CLRC obligations: pledging of penalties and interest; security
Continuing law authorizes the county treasurer of a county where a CLRC has been created to make advance payments to taxing units of unpaid property taxes in anticipation of eventually collecting the taxes. (R.C. 321.341.) The advances are funded by either a line of credit or securities issued by the county. Once the taxes and associated penalties and interest are collected, the taxes may be applied to reimbursing the line of credit or to the securities' debt charges; the penalties and interest are credited to a special fund used to pay the CLRC's expenses or to reimburse the line of credit or pay the debt charges.
The bill authorizes a county treasurer making such advances to agree with the CLRC to pledge the penalties and interest collected to the payment of debt charges on CLRC-issued obligations. The pledge agreement may include the granting of a security interest to the CLRC in the penalty and interest collections and a covenant that the treasurer will continue to advance payments to taxing units for as long as the CLRC debt remains outstanding as needed to pay the debt charges. The treasurer's duties and obligations under the agreement are enforceable by writ of mandamus.
Making of loans by CLRC
Under current law, a CLRC can make revolving loans to community development corporations or "groups" for the purposes contained in the CLRC's plan. The bill modifies to whom a CLRC can make revolving loans by authorizing them to be made to community development corporations, "private entities, or any person."
Under continuing law, a CLRC must prepare an annual financial report that conforms to rules prescribed by the Auditor of State, that is prepared according to generally accepted accounting principles, and that is certified by the board of directors of the CLRC or its treasurer or other chief fiscal officer to the best knowledge and belief of those persons certifying the report. The financial report must be filed with the Auditor within 120 days following the last day of the CLRC's fiscal year, unless the Auditor extends that deadline. The Auditor can establish terms and conditions for granting any extension of that deadline.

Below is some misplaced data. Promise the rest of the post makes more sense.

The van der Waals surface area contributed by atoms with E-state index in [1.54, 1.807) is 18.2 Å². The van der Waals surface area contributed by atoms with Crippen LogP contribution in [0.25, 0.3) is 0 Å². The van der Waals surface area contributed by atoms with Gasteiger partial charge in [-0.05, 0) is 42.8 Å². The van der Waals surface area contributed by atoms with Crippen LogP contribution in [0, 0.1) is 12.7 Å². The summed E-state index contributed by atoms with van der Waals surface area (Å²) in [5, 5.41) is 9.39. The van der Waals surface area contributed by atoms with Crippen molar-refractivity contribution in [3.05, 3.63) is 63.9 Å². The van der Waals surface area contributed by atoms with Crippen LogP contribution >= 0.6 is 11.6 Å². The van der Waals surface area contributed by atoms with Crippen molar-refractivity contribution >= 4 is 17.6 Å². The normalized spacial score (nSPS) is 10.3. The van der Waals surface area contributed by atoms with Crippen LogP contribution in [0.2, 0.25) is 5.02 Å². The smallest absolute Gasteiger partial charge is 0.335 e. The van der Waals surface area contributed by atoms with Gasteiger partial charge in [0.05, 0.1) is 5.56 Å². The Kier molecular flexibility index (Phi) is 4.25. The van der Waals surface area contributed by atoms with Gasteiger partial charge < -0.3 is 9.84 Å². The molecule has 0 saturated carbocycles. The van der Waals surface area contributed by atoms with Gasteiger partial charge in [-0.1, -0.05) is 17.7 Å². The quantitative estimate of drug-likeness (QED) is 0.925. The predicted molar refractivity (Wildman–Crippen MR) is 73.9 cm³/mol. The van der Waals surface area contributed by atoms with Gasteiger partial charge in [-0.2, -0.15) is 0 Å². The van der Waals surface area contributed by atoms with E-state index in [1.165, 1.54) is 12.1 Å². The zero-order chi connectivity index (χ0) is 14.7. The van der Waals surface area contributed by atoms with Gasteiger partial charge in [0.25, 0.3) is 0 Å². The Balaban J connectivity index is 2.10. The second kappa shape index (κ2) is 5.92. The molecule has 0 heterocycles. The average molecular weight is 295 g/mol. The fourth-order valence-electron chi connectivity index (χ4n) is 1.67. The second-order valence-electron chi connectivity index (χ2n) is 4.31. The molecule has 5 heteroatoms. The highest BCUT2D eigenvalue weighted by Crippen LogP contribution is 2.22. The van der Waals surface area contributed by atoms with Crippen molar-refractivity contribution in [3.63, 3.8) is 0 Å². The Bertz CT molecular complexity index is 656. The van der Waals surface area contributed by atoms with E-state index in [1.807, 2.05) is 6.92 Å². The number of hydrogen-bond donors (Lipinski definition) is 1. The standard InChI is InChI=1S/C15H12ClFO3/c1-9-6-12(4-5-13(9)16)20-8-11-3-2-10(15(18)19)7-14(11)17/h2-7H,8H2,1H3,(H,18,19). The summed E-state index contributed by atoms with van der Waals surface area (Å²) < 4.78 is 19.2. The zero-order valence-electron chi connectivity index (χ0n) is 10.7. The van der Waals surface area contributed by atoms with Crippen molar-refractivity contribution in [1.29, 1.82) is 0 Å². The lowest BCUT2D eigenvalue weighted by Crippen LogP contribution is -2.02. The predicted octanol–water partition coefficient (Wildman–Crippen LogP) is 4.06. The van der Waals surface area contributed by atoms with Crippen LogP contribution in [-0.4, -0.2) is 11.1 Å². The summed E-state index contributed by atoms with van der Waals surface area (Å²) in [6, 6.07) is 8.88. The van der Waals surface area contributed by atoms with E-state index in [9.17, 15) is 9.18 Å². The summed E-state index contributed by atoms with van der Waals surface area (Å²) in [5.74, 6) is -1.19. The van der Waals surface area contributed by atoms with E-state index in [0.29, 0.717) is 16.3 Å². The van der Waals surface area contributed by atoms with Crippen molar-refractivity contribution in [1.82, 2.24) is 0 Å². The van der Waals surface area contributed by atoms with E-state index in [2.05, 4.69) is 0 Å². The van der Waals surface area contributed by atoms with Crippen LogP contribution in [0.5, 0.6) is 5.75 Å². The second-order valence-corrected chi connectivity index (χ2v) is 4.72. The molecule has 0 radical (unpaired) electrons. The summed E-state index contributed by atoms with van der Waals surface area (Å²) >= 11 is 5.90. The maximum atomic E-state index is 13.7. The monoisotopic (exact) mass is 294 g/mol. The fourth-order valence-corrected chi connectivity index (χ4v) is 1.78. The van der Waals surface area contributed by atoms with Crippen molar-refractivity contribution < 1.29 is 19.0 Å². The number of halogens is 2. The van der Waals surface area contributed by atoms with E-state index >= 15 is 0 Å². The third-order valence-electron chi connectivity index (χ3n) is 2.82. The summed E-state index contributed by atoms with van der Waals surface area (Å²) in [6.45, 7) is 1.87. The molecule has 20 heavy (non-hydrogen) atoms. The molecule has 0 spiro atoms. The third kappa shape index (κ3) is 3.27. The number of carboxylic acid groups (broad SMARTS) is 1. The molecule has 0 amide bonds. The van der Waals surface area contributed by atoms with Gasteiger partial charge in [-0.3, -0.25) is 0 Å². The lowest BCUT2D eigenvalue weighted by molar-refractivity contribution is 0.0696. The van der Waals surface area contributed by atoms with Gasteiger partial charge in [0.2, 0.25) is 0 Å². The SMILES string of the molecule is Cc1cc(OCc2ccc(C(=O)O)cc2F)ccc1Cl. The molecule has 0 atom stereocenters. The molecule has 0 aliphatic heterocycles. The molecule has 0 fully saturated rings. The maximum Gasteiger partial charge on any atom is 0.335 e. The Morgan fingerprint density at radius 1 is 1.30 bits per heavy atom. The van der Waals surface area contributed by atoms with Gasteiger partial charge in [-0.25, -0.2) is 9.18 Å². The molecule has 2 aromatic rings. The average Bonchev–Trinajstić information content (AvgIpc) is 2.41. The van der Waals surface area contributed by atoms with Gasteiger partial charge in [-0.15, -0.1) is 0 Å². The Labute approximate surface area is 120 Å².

The bill adds that the financial report must be published on the CLRC's web site, or if the CLRC does not have a web site, on the web site of the county in which the CLRC is located.
Charter county representation on boards
Current law specifies that, with respect to charter counties, any references in the Revised Code to a county's board of commissioners, officers, or other bodies refer as well to the equivalent board, officer, or body designated by the charter to perform the same duties or functions.
The bill states that for a county that has adopted a charter under the Ohio Constitution (currently, only Summit and Cuyahoga counties), if any section of the Revised Code requires county representation on a board, commission, or authority by more than one county officer, and the charter vests the powers, duties, or functions of each county officer representing the county on the board, commission, or authority in fewer officers or in only a single county officer, the county officers or officer must succeed to the representation of only one of the county officers on the board, commission, or authority. If any vacancy in the representation of the county on the board, commission, or authority remains, the taxing authority of the county must adopt a resolution to fill the vacancy.
Because the board of directors of a CLRC includes at least two members of a board of county commissioners, this provision might be applicable to a charter county that creates a CLRC.
 According to the Department of Development, 27 counties had a 2000 population exceeding 100,000; in 2004, 28 counties had a projected 2010 population exceeding 100,000. One county, Scioto County, had a 2000 population of between 78,000 and 81,000, and that county and Ross County have a projected 2010 population within that range.
 Mandamus is a writ, issued in the name of the state to an inferior tribunal, a corporation, board, or person, commanding the performance of an act which the law specially enjoins as a duty resulting from an office, trust, or station (R.C. 2731.01, not in the bill).